(courtesy Confederate Memorial Hall)

rear view


Civil War Enlistedman's Shell Jacket


Shell Jacket (left), Joseph Denegre, 5th Co. WA, wearing similar jacket (right)

5th Company, Washington Artillery

(jacket courtesy Confederate Memorial Hall)


Washington Artillery belt

Two-piece cast "WA" buckle on belt, the latter  made from a musket sling

(courtesy Confederate Memorial Hall Museum)


Artillery gloves

(courtesy Confederate Memorial Hall Museum)


WA kepi

Lieutenant's kepi, Washington Artillery

(courtesy Confederate Memorial Hall Museum)



Lt. Vaught, 5th Co. WA

the rowels were made from two New Orleans-made silver coins

(courtesy Confederate Memorial Hall Museum)



This form has a tiger head hanging from its artillery belt.

(courtesy Confederate Memorial Hall Museum)



Washington Artillery dress uniform 1875

Washington Artillery dress shako circa 1870s- enlisted man's model

circa 1870s (style used 1872-1881)



Washington Artillery dress shako circa 1870s- officer's model


Close-up view of shako's badge insignia


WA kepi 1870s- Indian War era

Note similarity but differences to Civil War era kepi pictured above.

(No peacock blue band, heavier grade gold bullion,

post war pelican kepi buttons on sides and two piece brim)

Artillery  coat circa 1870s - undress or possibly musician's blouse

Label inside coat reads "Walker & Zeller/ New Orleans, La."




Model 1883 uniform

Washington Artillery Commander J. B. Richardson

(cabinet card by Simon of New Orleans)

wearing his 1883 dress uniform.

(image courtesy Confederate Memorial Hall Museum)


1883 dress uniform

WA kepi

Undress WA foot artillery helmet

(circa 1881-1901)

US shield with "WA"


close up view of
"WA" on shako plate

Washington Artillery honor guard in their M1883 summer dress uniforms

at City Hall, New Orleans as Ex-Confederate President Jefferson Davis lay in state in 1889.

(image courtesy Confederate Memorial Hall Museum)



Spanish American War


Spanish American War-era


M1898 US uniform in various models

(Lithograph by H. A. Ogden 1899)

Washington Artillery firing at the foot of Canal Street late 1880s.

Enlisted man of the Washington Artillery wearing his sack coat and kepi with WA insignia.

(Above two photos courtesy John M. Fleming Collection)

WA kepi insignia

M1898 Undress Uniform of Washington Artillery

worn by officers and enlisted men

Officer's kepi


M1902 uniforms

Colonel Allison Owen of the Washington Artillery,

wearing his M1902 dress uniform

(note WA commander medal)


Mexican Border


M1912 Field Uniform

In March 1916 the ongoing revolution in Mexico spilled over into the United States when Pancho Villa's guerrillas sacked and burned Columbus, New Mexico. Within days, President Woodrow Wilson dispatched General John J. Pershing with 10,000 troops on a Punitive Expedition into Mexico to capture Pancho Villa.  Pershing spent ten months in Mexico tracking Villa, but was never able to find him. In early 1917 Pershing returned home empty-handed. Further attempts to find Villa were overtaken by American entry into World War I in April of 1917. Three thousand Army Reserve soldiers supported the Punitive Expedition and the accompanying National Guard deployment to the border – the first call-up in the Army Reserve’s history. The Washington Artillery was assigned the name the First Battalion, Louisiana Field Artillery (Washington Artillery) and was part of the 13th Provisional Division when it arrived at the border  on July 18, 1916.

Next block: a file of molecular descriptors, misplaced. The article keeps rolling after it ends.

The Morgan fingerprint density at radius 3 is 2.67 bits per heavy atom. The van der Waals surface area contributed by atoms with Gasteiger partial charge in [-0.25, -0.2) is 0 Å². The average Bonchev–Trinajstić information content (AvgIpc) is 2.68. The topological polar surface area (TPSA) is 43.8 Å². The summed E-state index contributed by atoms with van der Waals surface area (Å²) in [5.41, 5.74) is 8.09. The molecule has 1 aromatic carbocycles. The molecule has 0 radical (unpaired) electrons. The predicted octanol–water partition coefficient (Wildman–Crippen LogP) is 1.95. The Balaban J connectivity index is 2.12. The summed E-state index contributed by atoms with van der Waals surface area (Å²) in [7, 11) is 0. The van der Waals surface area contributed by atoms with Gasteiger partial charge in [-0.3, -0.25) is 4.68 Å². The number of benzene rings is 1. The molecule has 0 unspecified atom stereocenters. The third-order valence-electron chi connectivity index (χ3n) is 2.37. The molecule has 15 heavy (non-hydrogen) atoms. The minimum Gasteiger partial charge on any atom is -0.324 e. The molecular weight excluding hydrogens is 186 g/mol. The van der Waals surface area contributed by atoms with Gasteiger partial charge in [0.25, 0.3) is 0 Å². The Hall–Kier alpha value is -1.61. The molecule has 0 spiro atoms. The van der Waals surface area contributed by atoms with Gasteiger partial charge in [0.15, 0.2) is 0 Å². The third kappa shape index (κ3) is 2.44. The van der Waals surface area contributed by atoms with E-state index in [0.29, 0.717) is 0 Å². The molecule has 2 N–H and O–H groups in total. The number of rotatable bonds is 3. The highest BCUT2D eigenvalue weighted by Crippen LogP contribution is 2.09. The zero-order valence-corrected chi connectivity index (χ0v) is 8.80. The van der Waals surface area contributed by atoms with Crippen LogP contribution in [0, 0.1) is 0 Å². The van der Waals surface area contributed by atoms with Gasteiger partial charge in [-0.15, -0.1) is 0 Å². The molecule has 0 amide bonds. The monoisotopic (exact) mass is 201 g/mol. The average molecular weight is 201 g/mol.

Colonel Allison Owen

of the Washington Artillery, wearing his M1912 field uniform

Men of the Washington Artillery, wearing their M1912 field uniforms


World War I


The United States entered the First World War (1914-1918) on April 6, 1917. The Army set about equipping, shipping and deploying its largest force since the Civil War to France.  The first U.S. units saw action in late 1917, but most of the American divisions came to France in 1918. The Washington Artillery continued to use their M1912 field uniforms during this era.

M1912 Field Uniform

Battery B, 141st Field Artillery upon arrival to the states from their WWI expedition

(Photo courtesy Jay Hotard)

Winter (wool) Uniform, Battery B

(with overseas insignia as in above photo-

ribbons for service at Mexican Border and WWI)

Uniform of Washington Artillerist, Battery B, WWI era

Close-up of WA Battery B collar disc

Close-up of 39th Division patch, left shoulder

 39th Division felt sleeve insignia patch worn by Washington Artillerists in WWI on their uniforms' left upper arms.

First variation

Silver/White  equilateral triangle (with 3 triangles inside:  gold, silver, & blue) within a gold circle on black field.

Second variation

Grey/Silver equilateral triangle (with 3 triangles inside: red, white, & blue) within a red circle on black field.

Winter Uniform, Battery C 

Uniform of Washington Artillerist, Battery C, WWI era

Winter Uniform, Battery A 

Uniform of Washington Artillerist, Battery A, post-WWI era (circa 1918-20s)

The battalion reorganized after WWI on November 25, 1920

under the National Defense Act as Battery A, Field Artillery

of the Louisiana National Guard with Colonel Allison Owen.

(note left collar disc with "LA" on "US" over 141

and right collar disc "A" under crossed cannon designating Battery A)


[more photos pending]

World War II

[photos pending]


more to come later.....